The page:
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Profile: Dwayne Krager, litigation paralegal, Reinhart, Boerner, Van Deuren, s.c., Milwaukee

published July 25, 2005

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( 31 votes, average: 4.4 out of 5)
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<<Dwayne Krager's career is multi-faceted. As a litigation paralegal with Reinhart, Boerner, Van Deuren, s.c., he handles a heavy caseload, manages the firm's technology training and management and runs the firm's mock courtroom, which he helped create.

That courtroom, the Trial Science Institute, is one of the first of its kind in the nation. The Institute was created to help prepare lawyers and litigants for trials. The courtroom uses computers and monitors and has three jury rooms, which the firm videotapes to observe the mock jurors as they deliberate. The court officially opened in 1999.

As soon as Mr. Krager heard the firm planned to build the courtroom, he volunteered to get involved in the project. He had a strong technology background and had been active in bringing electronic discovery to Reinhart. His initiative paid off. Mr. Krager is director of operations of the institute, which is used by both Reinhart attorneys and various other law firms, consulting companies and mock court competitions.

"That's something that not every paralegal is going to be able to do," Mr. Krager said. "It's kind of an oddity more than a norm. But that doesn't meant they shouldn't know courtrooms, just that they may not be building one."

Mr. Krager was instrumental in designing the courtroom and considers the institute one of his greatest professional achievements. Mr. Krager, who was recently named one of the tope 15 paralegals in the country by legal author Carole Bruno, said it's important for legal staff to be proactive and volunteer for projects outside their normal duties.

"What a lot of paralegals do is they'll get into a job and perform the functions that exist. And what makes me, I guess, unique, is not only do I do those functions, but I also try to find time to learn about what may be the future," he said. "I knew electronic discovery was going to be a big thing, because I spoke to colleagues and people in the industry. And so I learned about it ahead of time so that when it came up, we were prepared."

But paralegals don't have a crystal ball. Anticipating the future and spotting trends comes with experience, Mr. Krager said. But paralegals can help themselves by reading all they can and by actively participating in professional associations.

"There's really no courses out there that teach you to do certain tasks," he said. "There are procedural things you can learn, but the reality of how to get things done and completed, you learn that on the job."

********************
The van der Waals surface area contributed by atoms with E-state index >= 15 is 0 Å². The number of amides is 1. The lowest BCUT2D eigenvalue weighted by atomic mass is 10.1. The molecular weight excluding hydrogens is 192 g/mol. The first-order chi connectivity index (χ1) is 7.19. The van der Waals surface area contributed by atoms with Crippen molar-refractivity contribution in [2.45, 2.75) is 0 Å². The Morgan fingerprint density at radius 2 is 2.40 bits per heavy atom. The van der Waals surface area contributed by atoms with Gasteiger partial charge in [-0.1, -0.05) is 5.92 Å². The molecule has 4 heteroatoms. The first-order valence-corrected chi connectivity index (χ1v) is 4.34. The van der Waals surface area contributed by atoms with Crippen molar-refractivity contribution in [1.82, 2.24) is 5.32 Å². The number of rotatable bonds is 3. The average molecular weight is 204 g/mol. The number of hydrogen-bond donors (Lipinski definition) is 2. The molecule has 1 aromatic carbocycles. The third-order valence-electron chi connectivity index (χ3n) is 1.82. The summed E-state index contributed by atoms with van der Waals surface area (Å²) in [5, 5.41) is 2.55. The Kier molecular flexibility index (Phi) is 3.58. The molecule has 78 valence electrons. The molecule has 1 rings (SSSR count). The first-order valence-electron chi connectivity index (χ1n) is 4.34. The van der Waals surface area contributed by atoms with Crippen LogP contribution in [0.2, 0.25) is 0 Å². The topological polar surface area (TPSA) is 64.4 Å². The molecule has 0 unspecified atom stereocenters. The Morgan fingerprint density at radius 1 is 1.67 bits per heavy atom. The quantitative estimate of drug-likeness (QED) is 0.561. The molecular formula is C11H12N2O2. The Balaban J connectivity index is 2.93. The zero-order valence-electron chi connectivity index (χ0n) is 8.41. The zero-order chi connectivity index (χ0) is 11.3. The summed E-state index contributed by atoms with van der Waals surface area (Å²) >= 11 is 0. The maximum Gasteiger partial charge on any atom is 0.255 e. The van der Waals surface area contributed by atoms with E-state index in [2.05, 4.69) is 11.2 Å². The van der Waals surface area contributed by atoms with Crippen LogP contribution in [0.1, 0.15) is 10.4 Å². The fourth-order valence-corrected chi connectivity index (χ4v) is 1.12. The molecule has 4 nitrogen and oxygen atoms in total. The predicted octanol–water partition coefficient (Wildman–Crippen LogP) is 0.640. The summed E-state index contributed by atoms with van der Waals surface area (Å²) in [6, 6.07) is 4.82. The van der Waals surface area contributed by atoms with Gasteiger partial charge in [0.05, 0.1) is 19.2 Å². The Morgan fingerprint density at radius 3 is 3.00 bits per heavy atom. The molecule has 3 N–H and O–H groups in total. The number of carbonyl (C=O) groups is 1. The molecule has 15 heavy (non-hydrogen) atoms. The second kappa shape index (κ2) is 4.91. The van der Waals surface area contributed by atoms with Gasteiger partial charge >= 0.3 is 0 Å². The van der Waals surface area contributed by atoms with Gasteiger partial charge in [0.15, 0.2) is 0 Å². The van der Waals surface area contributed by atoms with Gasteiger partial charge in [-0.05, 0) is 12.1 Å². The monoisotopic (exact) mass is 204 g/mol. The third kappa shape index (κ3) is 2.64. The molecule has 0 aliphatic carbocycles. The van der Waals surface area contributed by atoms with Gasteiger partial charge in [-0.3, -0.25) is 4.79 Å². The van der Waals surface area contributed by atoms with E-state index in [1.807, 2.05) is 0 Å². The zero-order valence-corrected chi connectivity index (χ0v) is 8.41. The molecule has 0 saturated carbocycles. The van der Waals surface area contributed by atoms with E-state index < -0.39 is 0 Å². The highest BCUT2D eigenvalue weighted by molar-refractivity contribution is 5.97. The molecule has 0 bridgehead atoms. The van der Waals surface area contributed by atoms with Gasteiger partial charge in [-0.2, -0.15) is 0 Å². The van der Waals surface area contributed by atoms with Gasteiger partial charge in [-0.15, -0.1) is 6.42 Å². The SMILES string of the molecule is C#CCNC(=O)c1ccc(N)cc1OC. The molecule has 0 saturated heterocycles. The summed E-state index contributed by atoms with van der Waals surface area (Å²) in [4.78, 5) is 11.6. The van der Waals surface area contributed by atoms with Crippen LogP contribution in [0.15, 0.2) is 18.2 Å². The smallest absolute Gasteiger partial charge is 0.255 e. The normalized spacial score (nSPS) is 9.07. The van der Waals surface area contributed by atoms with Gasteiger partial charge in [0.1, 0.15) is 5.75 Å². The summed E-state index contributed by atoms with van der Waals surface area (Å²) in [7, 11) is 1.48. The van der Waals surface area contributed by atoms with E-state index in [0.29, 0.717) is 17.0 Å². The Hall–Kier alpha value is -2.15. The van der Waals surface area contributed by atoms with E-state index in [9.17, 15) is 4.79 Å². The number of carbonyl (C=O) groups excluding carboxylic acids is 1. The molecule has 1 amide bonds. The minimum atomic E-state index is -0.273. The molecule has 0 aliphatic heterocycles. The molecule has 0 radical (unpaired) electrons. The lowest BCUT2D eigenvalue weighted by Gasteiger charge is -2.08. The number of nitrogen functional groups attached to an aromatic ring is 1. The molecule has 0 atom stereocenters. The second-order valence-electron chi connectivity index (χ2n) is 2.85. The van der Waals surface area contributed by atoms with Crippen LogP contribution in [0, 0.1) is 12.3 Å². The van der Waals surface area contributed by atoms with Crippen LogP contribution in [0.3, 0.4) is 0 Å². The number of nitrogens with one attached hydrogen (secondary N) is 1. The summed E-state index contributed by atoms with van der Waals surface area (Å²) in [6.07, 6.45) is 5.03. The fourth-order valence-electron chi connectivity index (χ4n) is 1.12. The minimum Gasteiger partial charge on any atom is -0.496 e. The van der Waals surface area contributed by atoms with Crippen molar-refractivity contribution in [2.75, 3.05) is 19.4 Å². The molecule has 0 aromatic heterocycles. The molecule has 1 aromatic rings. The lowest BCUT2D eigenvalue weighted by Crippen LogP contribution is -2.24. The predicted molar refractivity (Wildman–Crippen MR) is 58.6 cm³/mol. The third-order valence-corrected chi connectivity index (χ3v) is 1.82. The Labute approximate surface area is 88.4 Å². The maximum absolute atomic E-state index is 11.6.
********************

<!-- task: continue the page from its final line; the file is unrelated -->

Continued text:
In school, paralegals and attorneys often learn more theory than practice, so finding mentors and asking a lot of questions is key to making it at a law firm, he said.

Mr. Krager, who was raised in Chicago the youngest of 10 children, attended Roosevelt University's paralegal program after earning a BA from Southern Illinois University, Carbondale. He initially worked in radio broadcasting, but found the field too unpredictable.

He was the first in his family to go to college and he wanted job security. He found that in the legal field.

In 1989, Mr. Krager was selected to participate in a program to develop one of the most widely used litigation support programs and he eventually implemented Summation as the main software program at Reinhart.

He urges new paralegals to be adaptable and to try to think a few steps ahead of the attorneys they support.

"What it really comes down to is you need to adapt to their style and if you can do that you'll be successful," he said. "But if you have your own style and are used to doing things a certain way, it's really not going to work."

Mr. Krager said an example of anticipating attorney needs could be securing and copying important documents long before you're asked to. When the firm takes on a case, it's a good idea to ask right away what documents will be most important. Then you can be ready in advance.

"The only way to survive is to try to prioritize and focus," he said. "You can have ten tasks to do, but those ten tasks aren't necessarily due that very moment. So we get freaked out 'oh I've got these ten things to do'. But if you prioritize and try to figure out what is more important" you and the attorney will have an easier time.

Too many new paralegals, he said, are too intimidated to ask for direct deadlines and further instructions on an assignment. And not all attorneys are great communicators. It can be a recipe for disaster.

"A lot of people get in trouble, especially when they're brand new," he said. "They'll get all these assignments on their desk and they'll work until 1, 2, 3 o'clock in the morning to get everything done. And while that may look like a hard worker, the reality is once you get passed so many hours your work depreciates. The quality of your work depreciates. If you turn in an assignment to somebody that's not good, then they lose confidence in you and they won't work with you."

Clearly Mr. Krager's attorneys have confidence in him. Aside from organizing countless mock trials, he also often gets to play the judge.

published July 25, 2005

( 31 votes, average: 4.4 out of 5)
What do you think about this article? Rate it using the stars above and let us know what you think in the comments below.